Power shovel

From Wikipedia, the free encyclopedia
Principle of rope-shovel operation.[1]

A power shovel (also stripping shovel or front shovel or electric mining shovel or electric rope shovel[2]) is a bucket-equipped machine, usually electrically powered, used for digging and loading earth or fragmented rock and for mineral extraction.[3] Power shovels are a type of rope/cable excavator, where the digging arm is controlled and powered by winches and steel ropes, rather than hydraulics like in the more common hydraulic excavators. Basic parts of a power shovel include the track system, cabin, cables, rack, stick, boom foot-pin, saddle block, boom, boom point sheaves and bucket. The size of bucket varies from 0.73 to 53 cubic meters.

P&H 4100 XPB cable loading shovel.


Power shovels normally consist of a revolving deck with a power plant, drive and control mechanisms, usually a counterweight, and a front attachment, such as a crane ("boom") which supports a handle ("dipper" or "dipper stick") with a digger ("bucket") at the end. The term "dipper" is also sometimes used to refer to the handle and digger combined. The machinery is mounted on a base platform with tracks or wheels.[4] Modern bucket capacities range from 8m3 to nearly 80m3.


Shovel digging overburden.

Power shovels are used principally for excavation and removal of overburden in open-cut mining operations; they may also be used for the loading of minerals, such as coal. They are the modern equivalent of steam shovels, and operate in a similar fashion.

Other uses of the power shovel include:

  1. Close range work.
  2. Digging very hard materials.
  3. Removing large boulders.
  4. Excavating material and loading trucks.
  5. Various other types of jobs such as digging in gravel banks, in clay pits, cuts in support of road work, road-side berms, etc.


The shovel operates using several main motions including:

  • Hoisting - Pulling the bucket up through the bank of material being dug.
  • Crowding - Moving the dipper handle in or out in order to control the depth of cut or to position for dumping.
  • Swinging - Rotating the shovel between the dig site and dumping location.
  • Propelling - Moving the shovel unit to different locations or dig positions.

A shovel's work cycle, or digging cycle, consists of four phases:

  • 1 Digging
  • 2 Swinging
  • 3 Dumping
  • 4 Returning

The digging phase consists of crowding the dipper into the bank, hoisting the dipper to fill it, then retracting the full dipper from the bank. The swinging phase occurs once the dipper is clear of the bank both vertically and horizontally. The operator controls the dipper through a planned swing path and dump height until it is suitably positioned over the haul unit (e.g. truck). Dumping involves opening the dipper door to dump the load, while maintaining the correct dump height. Returning is when the dipper swings back to the bank, and involves lowering the dipper into the track position to close the dipper door.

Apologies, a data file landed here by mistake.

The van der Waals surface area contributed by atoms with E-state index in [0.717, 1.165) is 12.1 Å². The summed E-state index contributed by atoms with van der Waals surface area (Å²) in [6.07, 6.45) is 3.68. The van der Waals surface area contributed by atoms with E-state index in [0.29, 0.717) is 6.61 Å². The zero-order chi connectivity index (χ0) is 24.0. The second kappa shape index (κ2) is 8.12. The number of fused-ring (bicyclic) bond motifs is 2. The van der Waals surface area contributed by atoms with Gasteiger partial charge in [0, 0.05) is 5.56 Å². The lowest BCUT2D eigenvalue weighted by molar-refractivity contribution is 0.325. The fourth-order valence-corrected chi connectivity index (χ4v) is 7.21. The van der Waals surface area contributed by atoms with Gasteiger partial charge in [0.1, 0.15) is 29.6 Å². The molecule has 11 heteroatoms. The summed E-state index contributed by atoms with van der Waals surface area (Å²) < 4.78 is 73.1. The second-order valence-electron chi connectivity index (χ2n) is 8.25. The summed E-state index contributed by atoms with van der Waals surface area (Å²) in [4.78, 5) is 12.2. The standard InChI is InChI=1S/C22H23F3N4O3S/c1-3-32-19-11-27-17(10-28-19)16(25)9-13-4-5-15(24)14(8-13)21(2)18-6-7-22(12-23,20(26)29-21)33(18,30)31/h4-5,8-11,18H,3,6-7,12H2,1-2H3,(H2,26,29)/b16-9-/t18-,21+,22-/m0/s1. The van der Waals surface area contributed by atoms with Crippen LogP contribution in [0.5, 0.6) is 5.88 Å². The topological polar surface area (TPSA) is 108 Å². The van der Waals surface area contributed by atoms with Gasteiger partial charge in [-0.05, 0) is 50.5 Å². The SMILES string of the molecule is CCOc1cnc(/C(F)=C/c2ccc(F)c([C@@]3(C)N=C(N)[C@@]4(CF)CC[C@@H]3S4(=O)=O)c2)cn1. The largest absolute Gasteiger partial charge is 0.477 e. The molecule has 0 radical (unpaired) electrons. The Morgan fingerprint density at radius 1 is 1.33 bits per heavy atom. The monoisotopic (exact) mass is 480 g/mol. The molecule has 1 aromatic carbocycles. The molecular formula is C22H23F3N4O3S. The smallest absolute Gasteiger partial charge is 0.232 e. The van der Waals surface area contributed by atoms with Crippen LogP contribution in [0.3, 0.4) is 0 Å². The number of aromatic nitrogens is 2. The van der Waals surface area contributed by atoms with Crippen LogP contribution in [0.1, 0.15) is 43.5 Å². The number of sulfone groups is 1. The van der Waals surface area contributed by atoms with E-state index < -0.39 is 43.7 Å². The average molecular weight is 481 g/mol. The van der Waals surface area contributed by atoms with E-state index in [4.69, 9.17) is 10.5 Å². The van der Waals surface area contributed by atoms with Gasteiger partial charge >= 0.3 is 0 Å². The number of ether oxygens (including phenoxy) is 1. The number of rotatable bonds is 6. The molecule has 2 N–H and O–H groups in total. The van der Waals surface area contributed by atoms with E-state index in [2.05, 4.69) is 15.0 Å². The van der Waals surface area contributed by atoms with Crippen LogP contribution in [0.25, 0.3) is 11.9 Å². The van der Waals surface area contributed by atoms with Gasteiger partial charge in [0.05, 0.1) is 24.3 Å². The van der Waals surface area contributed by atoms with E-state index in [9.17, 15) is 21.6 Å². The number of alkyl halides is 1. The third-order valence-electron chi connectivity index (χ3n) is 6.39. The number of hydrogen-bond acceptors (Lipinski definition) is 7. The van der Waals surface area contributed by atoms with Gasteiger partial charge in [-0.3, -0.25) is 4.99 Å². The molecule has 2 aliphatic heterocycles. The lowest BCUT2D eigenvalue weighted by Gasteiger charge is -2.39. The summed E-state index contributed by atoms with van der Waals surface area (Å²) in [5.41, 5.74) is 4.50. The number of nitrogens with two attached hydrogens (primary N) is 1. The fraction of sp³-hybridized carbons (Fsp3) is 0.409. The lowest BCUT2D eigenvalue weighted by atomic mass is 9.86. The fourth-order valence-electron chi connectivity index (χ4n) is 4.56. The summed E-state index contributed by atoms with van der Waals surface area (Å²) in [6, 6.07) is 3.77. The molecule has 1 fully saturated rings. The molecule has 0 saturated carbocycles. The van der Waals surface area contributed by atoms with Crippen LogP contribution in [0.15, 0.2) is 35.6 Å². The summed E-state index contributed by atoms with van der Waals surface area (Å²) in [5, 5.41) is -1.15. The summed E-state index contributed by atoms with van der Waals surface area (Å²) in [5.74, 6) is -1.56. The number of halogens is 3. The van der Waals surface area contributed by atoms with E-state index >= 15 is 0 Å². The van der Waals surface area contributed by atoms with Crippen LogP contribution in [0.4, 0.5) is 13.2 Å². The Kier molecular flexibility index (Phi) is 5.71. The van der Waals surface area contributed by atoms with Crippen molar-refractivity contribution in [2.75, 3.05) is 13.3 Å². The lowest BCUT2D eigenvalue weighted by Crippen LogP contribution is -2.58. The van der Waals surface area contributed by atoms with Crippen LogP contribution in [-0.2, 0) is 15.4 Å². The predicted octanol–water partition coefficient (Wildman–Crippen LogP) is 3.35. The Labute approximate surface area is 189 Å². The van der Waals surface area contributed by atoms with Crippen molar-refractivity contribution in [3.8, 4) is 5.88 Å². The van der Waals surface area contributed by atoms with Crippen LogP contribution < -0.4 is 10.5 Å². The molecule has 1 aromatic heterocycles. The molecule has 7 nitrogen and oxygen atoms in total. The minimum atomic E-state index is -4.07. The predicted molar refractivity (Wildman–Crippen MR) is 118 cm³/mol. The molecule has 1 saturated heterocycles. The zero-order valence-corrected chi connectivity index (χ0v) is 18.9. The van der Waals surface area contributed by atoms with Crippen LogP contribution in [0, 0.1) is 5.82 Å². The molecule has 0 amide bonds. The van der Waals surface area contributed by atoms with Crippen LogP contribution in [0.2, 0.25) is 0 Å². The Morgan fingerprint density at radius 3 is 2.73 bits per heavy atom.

Giant stripping shovels[edit]

Big Brutus, which is now preserved as a museum.

In the 1950s with the demand for coal at a peak high and more coal companies turning to the cheaper method of strip mining, excavator manufacturers started offering a new super class of power shovels, commonly called giant stripping shovels. Most were built between the 1950s and the 1970s. The world's first giant stripping shovel for the coal fields was the Marion 5760. Unofficially known to its crew and eastern Ohio residents alike as The Mountaineer,[5] it was erected in 1955/56 near Cadiz, Ohio off of Interstate I-70. Larger models followed the successful 5760, culminating in the mid 60s with the gigantic 12,700 ton Marion 6360, nicknamed The Captain. One stripping shovel, The Bucyrus-Erie 1850-B known as "Big Brutus" has been preserved as a national landmark and a museum with tours and camping. Another stripping shovel, The Bucyrus-Erie 3850-B known as "Big Hog" was eventually cut down in 1985 and buried on the Peabody Sinclair Surface Mining site near the Paradise Mining Plant where it was operated. It remains there on non-public, government-owned land.

Notable examples[edit]

Ranking Bucket Capacity
Operating weight
Type Name Service Dismantled
1 138/180 12,700 Marion 6360 The Captain 1965 1992 (Burned in Internal Fire)
2 107/140 9,350 Bucyrus-Erie 3850-B The River Queen 1964 1993
3 99/130 6,850 Bucyrus-Erie 1950-B The GEM of Egypt 1967 1991
4 96/125 9,338 Marion 5960-M Big Digger 1969 1990
5 88/115 6,950 Bucyrus Erie 3850-B Big Hog 1962 1985 (Buried On Site)
6 80/105 7,200 Bucyrus-Erie 1950-B The Silver Spade 1965 2007 (Preservation Attempts Failed)
7 69/90 4,220 Bucyrus-Erie 1850-B Big Brutus 1962 Preserved as a
National Landmark
8 50/65 2,750 Marion 5760-B The Mountaineer 1956 1988

See also[edit]

Further reading[edit]

Extreme Mining Machines - Stripping shovels and walking draglines, by Keith Haddock, pub by MBI, ISBN 0-7603-0918-3


  1. ^ Simionescu, P.A. (2014). Computer Aided Graphing and Simulation Tools for AutoCAD users (1st ed.). Boca Raton, FL: CRC Press. ISBN 978-1-4822-5290-3.
  2. ^ "Electric Rope Shovels | Cat | Caterpillar". Caterpillar Inc. Archived from the original on 2018-01-26. Retrieved 2018-01-25.
  3. ^ "US Department of the Treasury, IRS: Appendix I - Glossary of Mining Terms". Archived from the original on 2013-10-14. Retrieved 2017-08-10.
  4. ^ "Encyclopædia Britannica, Power Shovel". Archived from the original on 2008-01-25. Retrieved 2008-02-02.
  5. ^ "16 Tone Mobile Shovel Take 90 Ton Bite of Earth" Archived 2023-04-15 at the Wayback Machine Popular Mechanics, April 1956, p. 95.
  6. ^ Extreme Mining Machines, by Keith Haddock, pub by MBI, ISBN 0-7603-0918-3